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Finding Lost Dogs in NZ!!

Another site with all SPCA's in New Zealand

Microchip Register The New Zealand Companion Animal Register has been launched by the New Zealand Companion Animal Council, working with the New Zealand Veterinary Association, SPCA, NZ Kennel Club and the NZ Cat Fancy Association. The register accepts any microchipped animal registrations, not just cats and dogs.

Find your Local City Council Check the local dog pound. govt site

Articles about finding a lost dog

Fido Finder - Where Lost Dogs Are Found in the States.

Video from The Early Show website
Veterinarian Debbye Turner suggests ways for preventing your pet from getting lost, by attaching proper id, and how to locate lost pets.

Some tips and info to finding your lost pets. An excellent resource.

Dogs Get Found, Cats Stay Lost Why? Because man's best friend is more likely to have identification tags and dog owners are more prompt in searching for their missing pets , according to a new study.


Rehoming your Dog?

Did you know that most dogs find their owner by friends or neighbours? If you want to rehome your dog, tell people !!

Trade Me- This is probably the best place in listing your dog. It has the most views. another important website to list your dog

Breed clubs - if you have pedigree, go to the local club, tell the breeder that you are looking for a new home for your dog.

Other websites that might prove useful:

Pets on the Net , , Rehoming Greyhounds , DogzonlineDoogle

Adopting a Dog?

Hutt Valley have dogs to adopt

Hamilton City Care has plenty to find a home.

Tauranga City Council- no list of dogs

Christchurch Dogwatch Adoption Centre

Christchurch K9 Rescue and Rehoming

Greyhounds As Pets GAP is a charitable trust established by Greyhound Racing NZ to find pet homes for greyhounds which are no longer suitable for racing.

German Shepherd Rescues in Auckland. Links to finding dogs, how to adjust to a rescue dog in your life.

How to Find a Lost Dog

The most effective way to locate your missing dog is to organize a search. Follow these steps.

1) Inform neighbours that your dog is lost. 2

2) Organize a search party. Travel on bikes, by foot, and by car and search the area.

3) File a lost dog report at all agencies and shelters in the surrounding area.

4) Go to local agencies and shelters at least once daily to check the new arrivals.

5) Make fliers that include the date of loss, name of dog, description, any unique markings, a picture and your phone number. Include a reward offer.

6) Put the fliers up around your neighborhood, at shopping centers, veterinarian clinics, pet shops and anywhere else, including your old neighborhood if you've recently moved.

7) Place lost dog ads in newspapers and check the Found Dogs section in your local paper. Most important, don't give up.

How to Adopt a dog

Adopting a dog is a big responsibility, but it can also be an incredibly fun, rewarding experience as long as you consider some important factors.

What breed of dog best suits your personality or lifestyle?

How much room can you offer your new pet for running and playing?

Do you want a puppy or an adult dog?

There is a lot to consider, but following these simple steps will help you make a decision that will result in a special friendship that will last for years to come.

Step One Research breeds to determine which type of dog best suits your personality and lifestyle. For instance, if you have small children, a small breed with a high-maintenance personality such as a Jack Russell terrier or chihuahua stands a greater likelihood of being injured by or nipping at a child who is too rambunctious.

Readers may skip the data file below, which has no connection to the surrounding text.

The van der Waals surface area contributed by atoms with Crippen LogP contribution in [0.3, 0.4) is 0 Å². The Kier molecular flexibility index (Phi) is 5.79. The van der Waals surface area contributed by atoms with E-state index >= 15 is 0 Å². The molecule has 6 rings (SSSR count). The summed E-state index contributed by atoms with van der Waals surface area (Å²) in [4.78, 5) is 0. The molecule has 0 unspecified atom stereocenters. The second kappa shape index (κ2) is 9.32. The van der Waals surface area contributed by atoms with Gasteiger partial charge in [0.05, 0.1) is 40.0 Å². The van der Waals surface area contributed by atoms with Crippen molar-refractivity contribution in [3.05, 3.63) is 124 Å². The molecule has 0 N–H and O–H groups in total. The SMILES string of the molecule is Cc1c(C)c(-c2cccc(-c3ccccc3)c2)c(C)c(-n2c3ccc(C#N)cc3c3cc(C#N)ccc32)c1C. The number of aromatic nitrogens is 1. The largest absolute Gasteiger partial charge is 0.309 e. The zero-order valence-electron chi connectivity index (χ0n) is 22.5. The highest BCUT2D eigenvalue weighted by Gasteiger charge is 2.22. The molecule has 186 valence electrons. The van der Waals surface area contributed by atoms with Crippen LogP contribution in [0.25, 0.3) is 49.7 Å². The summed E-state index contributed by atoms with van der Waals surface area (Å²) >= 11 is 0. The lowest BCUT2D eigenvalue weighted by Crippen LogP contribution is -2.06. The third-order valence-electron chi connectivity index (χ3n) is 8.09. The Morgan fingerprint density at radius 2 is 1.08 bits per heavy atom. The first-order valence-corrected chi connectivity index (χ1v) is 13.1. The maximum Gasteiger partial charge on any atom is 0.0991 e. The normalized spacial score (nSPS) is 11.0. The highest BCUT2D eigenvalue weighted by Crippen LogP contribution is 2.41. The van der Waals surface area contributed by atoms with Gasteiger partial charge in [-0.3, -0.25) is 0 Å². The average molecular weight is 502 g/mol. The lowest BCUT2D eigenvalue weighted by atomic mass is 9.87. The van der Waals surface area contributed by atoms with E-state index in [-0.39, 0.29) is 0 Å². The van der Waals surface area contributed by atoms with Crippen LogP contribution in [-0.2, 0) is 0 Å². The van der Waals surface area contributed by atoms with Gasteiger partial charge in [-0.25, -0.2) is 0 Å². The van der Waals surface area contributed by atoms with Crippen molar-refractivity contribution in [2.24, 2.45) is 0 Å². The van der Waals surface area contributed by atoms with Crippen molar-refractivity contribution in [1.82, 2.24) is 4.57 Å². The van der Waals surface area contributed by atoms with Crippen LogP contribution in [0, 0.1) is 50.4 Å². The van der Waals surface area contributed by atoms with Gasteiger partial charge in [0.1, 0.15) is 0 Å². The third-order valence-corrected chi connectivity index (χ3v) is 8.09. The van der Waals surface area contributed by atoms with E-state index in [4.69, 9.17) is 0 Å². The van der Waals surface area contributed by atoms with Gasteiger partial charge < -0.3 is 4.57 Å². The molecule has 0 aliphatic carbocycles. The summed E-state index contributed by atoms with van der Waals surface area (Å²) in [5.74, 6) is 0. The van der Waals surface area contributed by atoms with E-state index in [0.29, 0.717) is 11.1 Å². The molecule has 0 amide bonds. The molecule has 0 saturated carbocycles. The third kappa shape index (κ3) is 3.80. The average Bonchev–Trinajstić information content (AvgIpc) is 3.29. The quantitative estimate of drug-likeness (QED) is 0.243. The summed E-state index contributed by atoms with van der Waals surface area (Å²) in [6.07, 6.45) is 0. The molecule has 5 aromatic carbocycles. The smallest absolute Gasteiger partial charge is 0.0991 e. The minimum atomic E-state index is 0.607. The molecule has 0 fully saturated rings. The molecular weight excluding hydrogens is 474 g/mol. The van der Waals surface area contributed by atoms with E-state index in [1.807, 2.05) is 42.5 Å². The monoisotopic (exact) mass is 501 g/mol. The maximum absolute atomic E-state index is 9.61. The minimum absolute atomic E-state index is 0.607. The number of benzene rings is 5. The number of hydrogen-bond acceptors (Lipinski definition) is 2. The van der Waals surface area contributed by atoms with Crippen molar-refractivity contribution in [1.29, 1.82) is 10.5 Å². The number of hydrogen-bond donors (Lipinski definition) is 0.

Step Two Be prepared to pay a considerable sum if buying a purebred from a breeder. Keep in mind that a purebred very often carries a certain set of characteristics such as hard-and-fast personality traits or health issues. Poodles, for instance, tend to be yappy but love to curl up in your lap. Spaniels may jump up on people, but they are usually playful dogs that are great with kids.

Step Three Check online for rescue organizations (on this page) in your area.

Rescues have fees that are often much less than a breeder, but their adoption procedures will most likely be more stringent, often requiring a home visit from a rescue volunteer.

After all, rescue dogs have most likely been abandoned or surrendered, and the rescue personnel want to make sure the dog is being placed in its forever-home.

Step Four Check the dog pound or shelter (Animal Control) that is usually operated by your city. Often times, you can find a real diamond-in-the-rough and the fees are generally low.

City shelters often have limited resources and need to find homes for dogs quickly so they do not have to euthanize them. Purebred dogs are sometimes abandoned to the pound, but animal control is also full of loveable mutts.

Step Five Consider how much room you have in your home before you bring a dog into it. If you have a big yard and house, then a larger dog like a Labrador retriever or collie mix might work well for you. Likewise, if you live in an apartment or small house with little or no yard, a smaller lapdog like a miniature schnauzer or llaso apso might be best.

Step Six Take into account how the breed you select might interact with or tolerate your children or another pet in the house. Some breeds like heelers are herding dogs by nature and tend to chase something smaller than themselves, resulting in your kids or cat being corraled around the house or yard. A big floppy dog like an Irish setter is a hunting dog, liking to run and swim and play outdoors, perhaps more suitable for children.

Step Seven Bring along a leash or pet carrier (for smaller dogs) when going to pick it up. This is for the animal's safety as well as for your own.

Thanks to E how

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